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FIRST-PERSON: Volunteers are making a difference

ALPHARETTA, Ga. (BP)–My heart is full as I reflect on my trip to Baton Rouge and Covington, La., to see what our Southern Baptist Disaster Relief volunteers are doing and what they need. Everywhere my wife Cheryl and I went, the volunteers were there, in their bright yellow shirts and hats and even brighter smiles, giving themselves away.

And, in spite of the almost overwhelming grief and heartache all around them, those DR volunteers were lifting people’s spirits as they provided the most basic needs to the hurting. And they were genuinely happy as they worked.

As I feared, victims seemed in a daze -– their trauma is so great -– yet you never feel prepared for the depth of their despair, the tragedy of their circumstances. Many had lost everything or were separated from family members or felt they were without hope. And yet I could tell that the changed lives and caring hearts with which the disaster relief volunteers were serving them was making a difference. It’s a subtle thing, but you can see it in their eyes, hear it in their voices, observe it in their posture. The DR volunteers would share an encouraging word while serving a plate of hot, nutritious food, and a grief-stricken evacuee would brighten and stand a bit taller. You sensed they knew they were being treated with the love of the Lord.

A warm smile is so uplifting, a gentle pat is so welcome -– especially when the recipient feels broken and lost. These DR volunteers are doing vital work, the effective combination of ministry and evangelism. And, as I told my wife, they’re the happiest people I know. They’re telling people they minister to about the God they serve. Everyone who has ever contributed to Southern Baptist Disaster Relief (and 100 percent of every dollar goes directly to disaster relief efforts) should take comfort in knowing the difference we’re making among an enormous population that needs a cup of water in His name.

All of the people we met were very special but some made an indelible impression like Pastor Steve Trammel of Florida Boulevard Baptist Church in Baton Rouge. Steve and his staff are young, enthusiastic guys who seemed to be everywhere -– encouraging workers, helping evacuees –- and not the least bit concerned that their church was being turned upside down with a feeding unit spread all over the parking lot. A member of the Oklahoma DR team said to me: “If you want a model of how a church should respond in a situation like this, just take a look at these folks!”

I ran into Sam Porter, director of DR for Oklahoma Baptists. Sam towers well over six feet, has a big expansive smile and a heart to match. He was busy as usual, spreading his special brand of joy by passing out hugs -– and blessing people who needed them.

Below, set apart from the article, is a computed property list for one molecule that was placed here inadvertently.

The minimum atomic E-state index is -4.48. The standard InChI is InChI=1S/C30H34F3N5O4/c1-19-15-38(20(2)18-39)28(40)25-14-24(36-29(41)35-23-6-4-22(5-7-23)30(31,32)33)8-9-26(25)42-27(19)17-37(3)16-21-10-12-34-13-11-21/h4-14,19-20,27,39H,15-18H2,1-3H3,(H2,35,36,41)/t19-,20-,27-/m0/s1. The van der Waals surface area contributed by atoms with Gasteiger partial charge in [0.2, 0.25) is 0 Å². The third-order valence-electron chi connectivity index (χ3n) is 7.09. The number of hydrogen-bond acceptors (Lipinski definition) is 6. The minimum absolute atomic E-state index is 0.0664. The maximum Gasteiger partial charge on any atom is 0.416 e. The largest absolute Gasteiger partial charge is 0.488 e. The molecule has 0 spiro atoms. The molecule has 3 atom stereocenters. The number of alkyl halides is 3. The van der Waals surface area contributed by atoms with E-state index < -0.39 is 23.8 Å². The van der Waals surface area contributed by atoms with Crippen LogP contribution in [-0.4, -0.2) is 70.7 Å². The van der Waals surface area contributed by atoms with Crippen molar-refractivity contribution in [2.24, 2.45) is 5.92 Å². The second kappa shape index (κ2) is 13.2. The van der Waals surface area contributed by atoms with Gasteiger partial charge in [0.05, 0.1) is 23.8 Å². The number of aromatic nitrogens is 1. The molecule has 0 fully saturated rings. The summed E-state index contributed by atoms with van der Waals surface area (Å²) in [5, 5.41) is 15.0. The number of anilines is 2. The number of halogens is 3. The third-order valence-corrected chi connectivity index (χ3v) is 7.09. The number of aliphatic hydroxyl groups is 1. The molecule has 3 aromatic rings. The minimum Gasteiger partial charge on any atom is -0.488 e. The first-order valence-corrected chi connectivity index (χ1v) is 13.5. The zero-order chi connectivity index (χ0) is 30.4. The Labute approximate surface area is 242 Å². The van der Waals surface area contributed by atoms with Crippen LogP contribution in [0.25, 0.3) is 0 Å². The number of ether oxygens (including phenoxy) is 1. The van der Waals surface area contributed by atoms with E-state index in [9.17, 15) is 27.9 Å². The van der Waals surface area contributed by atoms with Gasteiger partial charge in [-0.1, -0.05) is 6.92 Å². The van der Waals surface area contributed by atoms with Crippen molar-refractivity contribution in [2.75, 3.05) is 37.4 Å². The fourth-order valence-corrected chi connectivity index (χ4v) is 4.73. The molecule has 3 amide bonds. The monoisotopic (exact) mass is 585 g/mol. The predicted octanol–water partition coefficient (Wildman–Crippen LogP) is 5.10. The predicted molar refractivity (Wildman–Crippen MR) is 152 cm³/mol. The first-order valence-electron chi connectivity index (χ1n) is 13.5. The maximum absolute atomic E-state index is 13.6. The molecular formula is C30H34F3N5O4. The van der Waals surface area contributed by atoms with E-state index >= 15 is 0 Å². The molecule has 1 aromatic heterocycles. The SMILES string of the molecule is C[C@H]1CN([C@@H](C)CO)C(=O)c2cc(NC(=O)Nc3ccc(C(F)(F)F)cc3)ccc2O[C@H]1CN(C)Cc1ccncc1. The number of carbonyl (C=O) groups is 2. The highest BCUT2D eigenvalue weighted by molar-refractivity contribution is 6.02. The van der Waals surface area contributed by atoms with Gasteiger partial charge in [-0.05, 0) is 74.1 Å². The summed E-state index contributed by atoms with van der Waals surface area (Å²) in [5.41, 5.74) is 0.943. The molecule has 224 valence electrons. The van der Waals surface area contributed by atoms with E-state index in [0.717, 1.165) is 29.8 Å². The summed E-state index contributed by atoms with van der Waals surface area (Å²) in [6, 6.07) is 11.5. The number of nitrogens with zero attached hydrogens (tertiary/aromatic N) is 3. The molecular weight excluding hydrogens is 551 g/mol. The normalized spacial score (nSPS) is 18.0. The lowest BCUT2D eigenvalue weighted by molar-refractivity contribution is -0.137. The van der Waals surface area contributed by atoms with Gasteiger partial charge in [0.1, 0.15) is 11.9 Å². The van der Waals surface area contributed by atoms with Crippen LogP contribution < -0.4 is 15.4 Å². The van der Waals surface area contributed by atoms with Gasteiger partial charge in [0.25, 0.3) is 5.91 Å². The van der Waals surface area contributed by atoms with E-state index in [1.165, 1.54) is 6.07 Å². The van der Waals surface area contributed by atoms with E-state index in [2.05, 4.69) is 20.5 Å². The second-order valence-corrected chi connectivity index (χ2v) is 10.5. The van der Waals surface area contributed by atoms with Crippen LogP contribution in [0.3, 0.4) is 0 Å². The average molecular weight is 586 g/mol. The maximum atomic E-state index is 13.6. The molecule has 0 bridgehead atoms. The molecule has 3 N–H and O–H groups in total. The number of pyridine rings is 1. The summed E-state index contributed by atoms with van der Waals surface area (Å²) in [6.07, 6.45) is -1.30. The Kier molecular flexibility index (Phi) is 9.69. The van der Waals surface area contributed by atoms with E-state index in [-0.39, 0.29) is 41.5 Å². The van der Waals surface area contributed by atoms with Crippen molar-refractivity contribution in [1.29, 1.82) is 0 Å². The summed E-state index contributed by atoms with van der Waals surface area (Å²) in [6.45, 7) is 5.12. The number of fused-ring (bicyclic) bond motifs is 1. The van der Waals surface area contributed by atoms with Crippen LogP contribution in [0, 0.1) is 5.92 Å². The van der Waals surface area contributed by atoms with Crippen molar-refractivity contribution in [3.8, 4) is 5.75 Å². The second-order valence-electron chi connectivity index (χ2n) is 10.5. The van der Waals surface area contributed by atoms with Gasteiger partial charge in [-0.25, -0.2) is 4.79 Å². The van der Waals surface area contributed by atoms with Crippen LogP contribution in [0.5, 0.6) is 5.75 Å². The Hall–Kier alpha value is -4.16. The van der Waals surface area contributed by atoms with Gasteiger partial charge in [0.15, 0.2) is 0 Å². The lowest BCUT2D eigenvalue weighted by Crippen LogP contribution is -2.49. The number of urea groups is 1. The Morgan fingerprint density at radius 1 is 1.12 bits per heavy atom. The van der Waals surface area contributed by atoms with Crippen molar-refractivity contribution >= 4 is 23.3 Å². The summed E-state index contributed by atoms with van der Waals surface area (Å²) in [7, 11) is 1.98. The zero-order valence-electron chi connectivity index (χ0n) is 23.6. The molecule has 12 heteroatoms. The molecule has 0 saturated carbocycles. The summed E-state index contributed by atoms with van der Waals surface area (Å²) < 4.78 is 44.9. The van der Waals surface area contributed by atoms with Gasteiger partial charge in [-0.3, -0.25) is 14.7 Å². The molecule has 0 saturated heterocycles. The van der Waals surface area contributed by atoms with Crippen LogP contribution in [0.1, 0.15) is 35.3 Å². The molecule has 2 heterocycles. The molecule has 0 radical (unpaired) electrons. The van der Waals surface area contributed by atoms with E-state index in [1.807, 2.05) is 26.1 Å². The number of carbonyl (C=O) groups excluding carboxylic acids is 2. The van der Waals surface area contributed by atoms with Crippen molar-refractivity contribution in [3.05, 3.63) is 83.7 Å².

In Covington, we caught up with Freddie Arnold, one of our church planting missionaries in New Orleans. He was wearing a blue hat, which means he’s a DR supervisor. Freddie said his crew had requested “the very toughest jobs” and I could see they got their wish: They were wielding chainsaws on trees that had cut houses in half, plus they were operating feeding and shower units.

As we talked amidst the devastation and activity, I discovered Freddie’s own house was under 18 feet of water, yet here he was helping others no worse off than himself. “Look,” he said, “I have my faith, my wife, my health. God looks after me. Where else would I be than right here helping others?” In short, Freddie didn’t have much materially, but he was giving it all away!

A volunteer from Tennessee was clearing an area where trees were scattered like matchsticks. A family whose home had been destroyed by the trees asked him why he did this. He answered: “I’d do anything to bring people one step closer to Jesus Christ. What an honor it is to help people who can’t help themselves.”

A tender-hearted Mississippi College student told us he was reluctant to return to campus this week because “I have so many opportunities here to tell people about Jesus.”

And a woman operating a mobile kitchen and clothes closet said: “I just want these people to feel so good and loved.” Several men showed us with pride the shower units they had built. As you read this, people are using them to bathe for the first time in many days.

Thanks to all of you who pray faithfully and give generously, so that the work of Southern Baptist Disaster Relief can be accomplished. We are making a difference!
Robert E. (Bob) Reccord is president of the North American Mission Board of the Southern Baptist Convention.

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  • Bob Reccord